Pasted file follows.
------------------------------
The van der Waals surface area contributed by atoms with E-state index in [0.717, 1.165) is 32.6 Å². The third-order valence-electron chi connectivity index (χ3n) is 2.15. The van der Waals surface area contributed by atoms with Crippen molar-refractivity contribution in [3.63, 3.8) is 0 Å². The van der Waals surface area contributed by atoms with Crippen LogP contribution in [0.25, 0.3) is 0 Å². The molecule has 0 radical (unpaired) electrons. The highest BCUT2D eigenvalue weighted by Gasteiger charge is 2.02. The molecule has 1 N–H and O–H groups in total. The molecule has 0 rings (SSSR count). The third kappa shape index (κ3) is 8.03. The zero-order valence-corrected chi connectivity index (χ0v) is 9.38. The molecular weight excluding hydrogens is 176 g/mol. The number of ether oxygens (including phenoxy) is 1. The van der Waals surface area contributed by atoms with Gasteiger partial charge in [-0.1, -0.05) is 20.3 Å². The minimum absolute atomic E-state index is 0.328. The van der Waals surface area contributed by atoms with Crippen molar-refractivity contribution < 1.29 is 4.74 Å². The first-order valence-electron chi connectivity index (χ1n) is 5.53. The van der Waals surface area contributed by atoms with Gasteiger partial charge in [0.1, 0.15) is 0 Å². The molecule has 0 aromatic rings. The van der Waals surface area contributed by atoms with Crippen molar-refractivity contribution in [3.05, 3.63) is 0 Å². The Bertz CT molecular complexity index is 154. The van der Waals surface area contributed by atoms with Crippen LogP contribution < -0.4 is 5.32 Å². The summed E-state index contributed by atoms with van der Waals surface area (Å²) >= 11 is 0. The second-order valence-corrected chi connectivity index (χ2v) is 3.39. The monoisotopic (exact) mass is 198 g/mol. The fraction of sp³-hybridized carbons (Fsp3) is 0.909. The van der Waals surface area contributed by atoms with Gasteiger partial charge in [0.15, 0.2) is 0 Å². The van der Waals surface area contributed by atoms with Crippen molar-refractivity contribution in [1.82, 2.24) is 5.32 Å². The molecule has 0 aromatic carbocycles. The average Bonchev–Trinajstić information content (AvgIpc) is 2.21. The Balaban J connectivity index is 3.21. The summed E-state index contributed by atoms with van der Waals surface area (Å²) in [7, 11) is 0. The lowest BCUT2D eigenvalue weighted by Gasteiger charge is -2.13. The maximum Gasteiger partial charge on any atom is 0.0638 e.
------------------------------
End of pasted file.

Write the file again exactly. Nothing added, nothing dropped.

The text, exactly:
The van der Waals surface area contributed by atoms with E-state index in [0.717, 1.165) is 32.6 Å². The third-order valence-electron chi connectivity index (χ3n) is 2.15. The van der Waals surface area contributed by atoms with Crippen molar-refractivity contribution in [3.63, 3.8) is 0 Å². The van der Waals surface area contributed by atoms with Crippen LogP contribution in [0.25, 0.3) is 0 Å². The molecule has 0 radical (unpaired) electrons. The highest BCUT2D eigenvalue weighted by Gasteiger charge is 2.02. The molecule has 1 N–H and O–H groups in total. The molecule has 0 rings (SSSR count). The third kappa shape index (κ3) is 8.03. The zero-order valence-corrected chi connectivity index (χ0v) is 9.38. The molecular weight excluding hydrogens is 176 g/mol. The number of ether oxygens (including phenoxy) is 1. The van der Waals surface area contributed by atoms with Gasteiger partial charge in [-0.1, -0.05) is 20.3 Å². The minimum absolute atomic E-state index is 0.328. The van der Waals surface area contributed by atoms with Crippen molar-refractivity contribution < 1.29 is 4.74 Å². The first-order valence-electron chi connectivity index (χ1n) is 5.53. The van der Waals surface area contributed by atoms with Gasteiger partial charge in [0.1, 0.15) is 0 Å². The molecule has 0 aromatic rings. The van der Waals surface area contributed by atoms with Crippen molar-refractivity contribution in [3.05, 3.63) is 0 Å². The Bertz CT molecular complexity index is 154. The van der Waals surface area contributed by atoms with Crippen LogP contribution < -0.4 is 5.32 Å². The summed E-state index contributed by atoms with van der Waals surface area (Å²) >= 11 is 0. The second-order valence-corrected chi connectivity index (χ2v) is 3.39. The monoisotopic (exact) mass is 198 g/mol. The fraction of sp³-hybridized carbons (Fsp3) is 0.909. The van der Waals surface area contributed by atoms with Gasteiger partial charge in [0.15, 0.2) is 0 Å². The van der Waals surface area contributed by atoms with Crippen molar-refractivity contribution in [1.82, 2.24) is 5.32 Å². The molecule has 0 aromatic carbocycles. The average Bonchev–Trinajstić information content (AvgIpc) is 2.21. The Balaban J connectivity index is 3.21. The summed E-state index contributed by atoms with van der Waals surface area (Å²) in [7, 11) is 0. The lowest BCUT2D eigenvalue weighted by Gasteiger charge is -2.13. The maximum Gasteiger partial charge on any atom is 0.0638 e.